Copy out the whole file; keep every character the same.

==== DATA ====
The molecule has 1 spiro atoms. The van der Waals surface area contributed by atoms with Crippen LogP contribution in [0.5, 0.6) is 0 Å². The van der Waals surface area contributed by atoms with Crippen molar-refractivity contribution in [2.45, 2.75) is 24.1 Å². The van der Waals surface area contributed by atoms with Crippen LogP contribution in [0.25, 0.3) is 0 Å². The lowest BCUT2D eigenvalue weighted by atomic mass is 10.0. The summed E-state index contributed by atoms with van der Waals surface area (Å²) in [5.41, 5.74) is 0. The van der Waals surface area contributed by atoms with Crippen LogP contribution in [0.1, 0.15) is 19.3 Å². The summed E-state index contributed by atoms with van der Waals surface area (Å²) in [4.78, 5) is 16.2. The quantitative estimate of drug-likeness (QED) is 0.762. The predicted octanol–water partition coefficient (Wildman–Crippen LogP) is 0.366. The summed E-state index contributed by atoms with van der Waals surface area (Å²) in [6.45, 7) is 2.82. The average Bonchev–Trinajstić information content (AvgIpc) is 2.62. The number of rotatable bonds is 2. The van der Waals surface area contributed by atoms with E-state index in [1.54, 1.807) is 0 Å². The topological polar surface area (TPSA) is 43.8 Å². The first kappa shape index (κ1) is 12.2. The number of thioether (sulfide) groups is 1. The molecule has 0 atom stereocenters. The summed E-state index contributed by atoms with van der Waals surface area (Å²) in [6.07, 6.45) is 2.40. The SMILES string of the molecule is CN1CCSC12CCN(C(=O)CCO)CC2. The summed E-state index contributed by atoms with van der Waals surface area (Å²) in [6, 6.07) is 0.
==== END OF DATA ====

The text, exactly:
The molecule has 1 spiro atoms. The van der Waals surface area contributed by atoms with Crippen LogP contribution in [0.5, 0.6) is 0 Å². The van der Waals surface area contributed by atoms with Crippen molar-refractivity contribution in [2.45, 2.75) is 24.1 Å². The van der Waals surface area contributed by atoms with Crippen LogP contribution in [0.25, 0.3) is 0 Å². The lowest BCUT2D eigenvalue weighted by atomic mass is 10.0. The summed E-state index contributed by atoms with van der Waals surface area (Å²) in [5.41, 5.74) is 0. The van der Waals surface area contributed by atoms with Crippen LogP contribution in [0.1, 0.15) is 19.3 Å². The summed E-state index contributed by atoms with van der Waals surface area (Å²) in [4.78, 5) is 16.2. The quantitative estimate of drug-likeness (QED) is 0.762. The predicted octanol–water partition coefficient (Wildman–Crippen LogP) is 0.366. The summed E-state index contributed by atoms with van der Waals surface area (Å²) in [6.45, 7) is 2.82. The average Bonchev–Trinajstić information content (AvgIpc) is 2.62. The number of rotatable bonds is 2. The van der Waals surface area contributed by atoms with E-state index in [1.54, 1.807) is 0 Å². The topological polar surface area (TPSA) is 43.8 Å². The first kappa shape index (κ1) is 12.2. The number of thioether (sulfide) groups is 1. The molecule has 0 atom stereocenters. The summed E-state index contributed by atoms with van der Waals surface area (Å²) in [6.07, 6.45) is 2.40. The SMILES string of the molecule is CN1CCSC12CCN(C(=O)CCO)CC2. The summed E-state index contributed by atoms with van der Waals surface area (Å²) in [6, 6.07) is 0.